Asian Cultural Council at 60: An enduring heritage of reaching out

The invitation said it all. Stark in appearance, classic in its presentation — it set the tone to an utterly sophisticated evening. And yet, it exuded a discerning allure akin to a caring friend who meticulously planned a heartwarming get-together at their home among dear friends and appreciated colleagues.

Such was the welcome dinner of the Asian Cultural Council Manila, a nonprofit organization which provides life-changing opportunities for international and cultural exchanges between Asia and the United States among its artists, scholars and arts professionals.

And so they came — some 50 guests. Close colleagues, gentlemen in jackets sans ties — minus one or two exceptions — while the ladies descended with understated stylish frocks.

The venue? The C Lounge of the Conrad Manila, an ideal berth to savor Manila’s iconic sunset in all its glory. Upon arrival at the foyer, attendees promptly sipped on cocktails, then were promptly ushered into the main section for a sit-down dinner.

In a simple and candid speech, ACC Manila chairman of the board Ernest Escaler welcomed everyone, led by the Philippine First Lady Louise Araneta Marcos. He sincerely thanked Tessie Sy-Coson for graciously hosting the evening affair.

Amiable Conrad Manila general manager Fabio Berto, along with the renowned Chef Khorr of the famed China Blue by Jereme Leung and his culinary crew, teamed up together for a curated menu, coupled with flawless wait service.

The appetizers included Cherry Tomatoes Marinated in Sour Plum and Sweet Vinegar, Crispy Beancurd Sheet with Chicken and Green Apple Salad in Truffle Dressing and Steamed Dumpling with Dry Scallop, Seafood and Coriander. This was followed by a classic Seafood Hot and Sour Soup.

The main dishes were Golden U.S. Roast Duck in Pancake Wrappers, Homemade Spinach Bean Curd in Sichuan Eggplant and Minced Chicken Sauce, Stir-Fried Beef Tenderloin with Assorted Mushrooms in Black Pepper Sauce, and Seafood Fried Rice with Signature XO Sauce.

A sweet — but not too sweet — finale was Almond Pudding with Lychee Sorbet and Ube Stick.

All throughout the friendly and leisurely gathering, harpist Avonlea Paraiso, serenaded with light classics and musical theater tunes which exquisitely matched the evening’s mood.

There was time for journeys down memory lane. The sparks which ignited the ACC flame were struck in 1963, when John D. Rockefeller 3rd established a program to support cultural exchanges in Asia and the United States through grants to individuals and organizations in the visual and performing arts.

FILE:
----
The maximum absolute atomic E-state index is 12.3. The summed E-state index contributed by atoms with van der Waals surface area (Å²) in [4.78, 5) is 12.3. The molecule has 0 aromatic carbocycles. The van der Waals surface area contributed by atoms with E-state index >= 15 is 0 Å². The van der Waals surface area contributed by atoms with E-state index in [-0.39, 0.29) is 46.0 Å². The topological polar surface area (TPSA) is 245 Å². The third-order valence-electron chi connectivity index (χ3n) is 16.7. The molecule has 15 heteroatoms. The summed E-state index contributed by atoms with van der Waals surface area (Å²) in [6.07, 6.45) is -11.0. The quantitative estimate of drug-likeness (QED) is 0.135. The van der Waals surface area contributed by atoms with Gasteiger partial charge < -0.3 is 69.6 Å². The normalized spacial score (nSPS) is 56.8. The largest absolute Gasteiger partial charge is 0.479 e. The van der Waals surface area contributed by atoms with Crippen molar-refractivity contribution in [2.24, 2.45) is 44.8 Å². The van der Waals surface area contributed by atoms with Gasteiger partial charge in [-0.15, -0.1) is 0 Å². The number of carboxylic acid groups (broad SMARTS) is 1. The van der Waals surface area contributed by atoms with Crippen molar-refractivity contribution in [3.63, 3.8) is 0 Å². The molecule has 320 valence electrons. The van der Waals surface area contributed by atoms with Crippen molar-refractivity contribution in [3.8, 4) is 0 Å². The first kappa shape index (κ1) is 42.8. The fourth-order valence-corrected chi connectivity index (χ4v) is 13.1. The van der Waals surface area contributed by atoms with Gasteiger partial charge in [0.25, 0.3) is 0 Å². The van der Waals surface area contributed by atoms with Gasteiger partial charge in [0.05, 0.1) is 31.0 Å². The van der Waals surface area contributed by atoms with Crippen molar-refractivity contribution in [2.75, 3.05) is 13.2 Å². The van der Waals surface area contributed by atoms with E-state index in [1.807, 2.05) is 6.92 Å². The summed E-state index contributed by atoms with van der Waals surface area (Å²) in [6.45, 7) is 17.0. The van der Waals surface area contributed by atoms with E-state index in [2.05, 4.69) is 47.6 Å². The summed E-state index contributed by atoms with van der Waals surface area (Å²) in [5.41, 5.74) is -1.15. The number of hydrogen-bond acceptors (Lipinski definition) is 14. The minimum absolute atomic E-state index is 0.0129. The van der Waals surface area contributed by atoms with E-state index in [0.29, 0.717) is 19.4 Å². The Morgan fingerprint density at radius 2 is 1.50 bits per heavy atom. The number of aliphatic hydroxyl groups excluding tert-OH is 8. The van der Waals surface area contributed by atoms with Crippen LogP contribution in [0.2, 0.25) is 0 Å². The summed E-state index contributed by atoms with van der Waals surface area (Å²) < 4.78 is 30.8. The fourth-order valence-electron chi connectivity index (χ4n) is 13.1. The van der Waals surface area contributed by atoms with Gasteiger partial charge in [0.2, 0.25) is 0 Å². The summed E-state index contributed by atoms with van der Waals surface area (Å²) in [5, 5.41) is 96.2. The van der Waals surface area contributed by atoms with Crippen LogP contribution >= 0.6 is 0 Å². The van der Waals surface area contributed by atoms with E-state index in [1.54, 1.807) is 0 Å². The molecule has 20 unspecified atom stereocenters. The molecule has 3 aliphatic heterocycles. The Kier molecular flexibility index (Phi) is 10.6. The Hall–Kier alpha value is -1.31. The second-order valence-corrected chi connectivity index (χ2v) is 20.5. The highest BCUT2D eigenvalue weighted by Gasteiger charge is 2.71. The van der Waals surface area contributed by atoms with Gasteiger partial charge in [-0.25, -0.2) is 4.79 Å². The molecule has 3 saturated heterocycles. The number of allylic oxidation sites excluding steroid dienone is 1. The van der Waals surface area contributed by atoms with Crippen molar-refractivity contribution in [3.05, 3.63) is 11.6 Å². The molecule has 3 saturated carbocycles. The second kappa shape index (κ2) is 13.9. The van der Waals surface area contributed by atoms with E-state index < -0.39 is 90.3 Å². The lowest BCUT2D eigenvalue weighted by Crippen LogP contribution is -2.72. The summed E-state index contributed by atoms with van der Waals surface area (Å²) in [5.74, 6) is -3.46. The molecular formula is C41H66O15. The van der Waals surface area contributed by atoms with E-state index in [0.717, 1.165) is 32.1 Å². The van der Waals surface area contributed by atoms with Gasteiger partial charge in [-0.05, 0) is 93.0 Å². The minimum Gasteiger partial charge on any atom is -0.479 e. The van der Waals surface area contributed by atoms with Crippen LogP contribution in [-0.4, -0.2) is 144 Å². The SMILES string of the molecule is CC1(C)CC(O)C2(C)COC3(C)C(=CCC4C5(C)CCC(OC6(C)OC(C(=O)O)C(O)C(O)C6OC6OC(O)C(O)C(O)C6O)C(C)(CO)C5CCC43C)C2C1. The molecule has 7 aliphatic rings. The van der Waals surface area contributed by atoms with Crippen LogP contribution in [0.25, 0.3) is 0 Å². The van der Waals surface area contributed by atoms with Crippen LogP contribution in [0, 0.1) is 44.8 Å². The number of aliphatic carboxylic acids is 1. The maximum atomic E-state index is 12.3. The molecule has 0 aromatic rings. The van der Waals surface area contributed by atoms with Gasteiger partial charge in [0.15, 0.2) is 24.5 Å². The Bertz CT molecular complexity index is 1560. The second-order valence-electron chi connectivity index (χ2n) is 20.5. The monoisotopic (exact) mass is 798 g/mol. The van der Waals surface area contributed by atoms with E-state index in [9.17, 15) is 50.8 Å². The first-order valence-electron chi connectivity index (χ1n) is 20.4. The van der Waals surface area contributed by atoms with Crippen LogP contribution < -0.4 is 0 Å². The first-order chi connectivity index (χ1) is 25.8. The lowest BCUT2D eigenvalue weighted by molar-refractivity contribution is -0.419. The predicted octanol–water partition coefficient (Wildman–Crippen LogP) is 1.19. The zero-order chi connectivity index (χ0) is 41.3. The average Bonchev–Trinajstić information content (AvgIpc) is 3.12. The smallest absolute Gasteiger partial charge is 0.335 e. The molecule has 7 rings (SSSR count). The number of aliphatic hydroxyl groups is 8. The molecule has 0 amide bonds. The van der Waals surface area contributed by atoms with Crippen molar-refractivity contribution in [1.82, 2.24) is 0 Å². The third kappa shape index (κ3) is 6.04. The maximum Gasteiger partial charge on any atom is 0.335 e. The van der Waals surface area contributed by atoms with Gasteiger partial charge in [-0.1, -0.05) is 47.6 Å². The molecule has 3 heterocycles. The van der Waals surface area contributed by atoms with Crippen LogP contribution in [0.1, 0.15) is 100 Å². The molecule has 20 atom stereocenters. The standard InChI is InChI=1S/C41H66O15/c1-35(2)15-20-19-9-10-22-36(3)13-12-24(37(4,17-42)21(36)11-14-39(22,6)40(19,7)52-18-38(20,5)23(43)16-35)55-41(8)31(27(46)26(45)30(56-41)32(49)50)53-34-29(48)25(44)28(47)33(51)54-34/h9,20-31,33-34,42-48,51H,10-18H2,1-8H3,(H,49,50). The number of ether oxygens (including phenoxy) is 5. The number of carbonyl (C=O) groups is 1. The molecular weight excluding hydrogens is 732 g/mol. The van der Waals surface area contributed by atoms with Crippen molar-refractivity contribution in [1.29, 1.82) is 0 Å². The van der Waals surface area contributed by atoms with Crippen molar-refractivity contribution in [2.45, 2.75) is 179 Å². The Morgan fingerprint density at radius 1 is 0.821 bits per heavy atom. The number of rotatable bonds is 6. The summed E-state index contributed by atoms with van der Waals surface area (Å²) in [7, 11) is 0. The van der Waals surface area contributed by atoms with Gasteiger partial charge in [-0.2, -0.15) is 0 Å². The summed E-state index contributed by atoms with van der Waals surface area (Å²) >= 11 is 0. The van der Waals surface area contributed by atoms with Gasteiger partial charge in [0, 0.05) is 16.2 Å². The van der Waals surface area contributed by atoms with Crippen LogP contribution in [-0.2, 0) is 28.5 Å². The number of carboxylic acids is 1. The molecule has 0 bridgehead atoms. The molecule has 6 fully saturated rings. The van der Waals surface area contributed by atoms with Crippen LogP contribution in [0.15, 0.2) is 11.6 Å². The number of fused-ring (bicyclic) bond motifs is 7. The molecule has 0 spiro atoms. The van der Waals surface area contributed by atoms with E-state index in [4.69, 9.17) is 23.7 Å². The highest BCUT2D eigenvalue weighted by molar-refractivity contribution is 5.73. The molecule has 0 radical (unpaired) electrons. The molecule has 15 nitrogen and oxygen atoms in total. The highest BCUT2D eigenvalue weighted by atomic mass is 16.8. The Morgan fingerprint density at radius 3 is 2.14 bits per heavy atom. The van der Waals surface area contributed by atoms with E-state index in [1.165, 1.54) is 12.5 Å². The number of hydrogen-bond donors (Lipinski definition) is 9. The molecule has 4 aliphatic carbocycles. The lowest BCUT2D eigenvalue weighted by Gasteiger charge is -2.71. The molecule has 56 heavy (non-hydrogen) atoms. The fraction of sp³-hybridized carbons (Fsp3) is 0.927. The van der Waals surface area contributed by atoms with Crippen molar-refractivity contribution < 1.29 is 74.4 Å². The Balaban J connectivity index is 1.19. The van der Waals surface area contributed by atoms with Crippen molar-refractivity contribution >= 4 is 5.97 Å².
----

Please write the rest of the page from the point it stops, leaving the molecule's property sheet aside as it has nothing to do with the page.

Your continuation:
It was a trailblazer ahead of its time, for they awarded grants on an individual basis, tailored and based on the requirements of each recipient — no two endowments were ever the same. A gentleman philanthropist, he once said, “Traditionally, Americans have viewed international relations primarily in political and economic terms with comparatively little attention given to the cultural dimension… The result is that our world outlook has tended to be bound by our own culture instead of being broadened by a sensitivity to other cultures.”

In the year 2000, the ACC Manila was established. It must be noted that fashion designer Josie Cruz Natori, likewise a philanthropist and a recipient of the Order of Lakandula — one of the highest civilian awards in the country — was the crucial piece of the puzzle in this partnership. A longtime member of the ACC New York — and being elected as the chair in 2023 — she facilitated the connection for this expansion.

Pioneer trustees were David Rockefeller Jr., Maria Isabel G. Ongpin, Isabel Caro Wilson, along with Escaler and Natori.

The local chapter then proceeded with its very own Fellowship Program, which provided and continues to provide more opportunities for cultural exchange between the Philippines, Asia and the United States through a myriad of projects from various disciplines all with the goal to promote the rich cultural heritage of the nation.

Recipients range from established masters of today’s crafts, all the way to tomorrow’s rising stars. Some notable recipients were Philippine national artists, including printmaker and mixed media expert Jose Joya, composer and pianist Lucresia Kasilag, ballet extraordinaire Alice Reyes and filmmaker and writer Kidlat Tahimik.

Other notable individuals were Nestor O. Jardin for arts administration, Myra Beltran for dance, Dr. Patrick Flores for museum studies and Leeroy New for visual arts.

Today, as the international organization celebrates its 60th anniversary, it has partnered once again with its counterparts in New York, Tokyo, Hong Kong, Taipei and Manila for the fundraising gala, instrumental in the funding of the laudable and noble projects of the ACC, as it continues to realize the dreams and visions of those in the field of arts.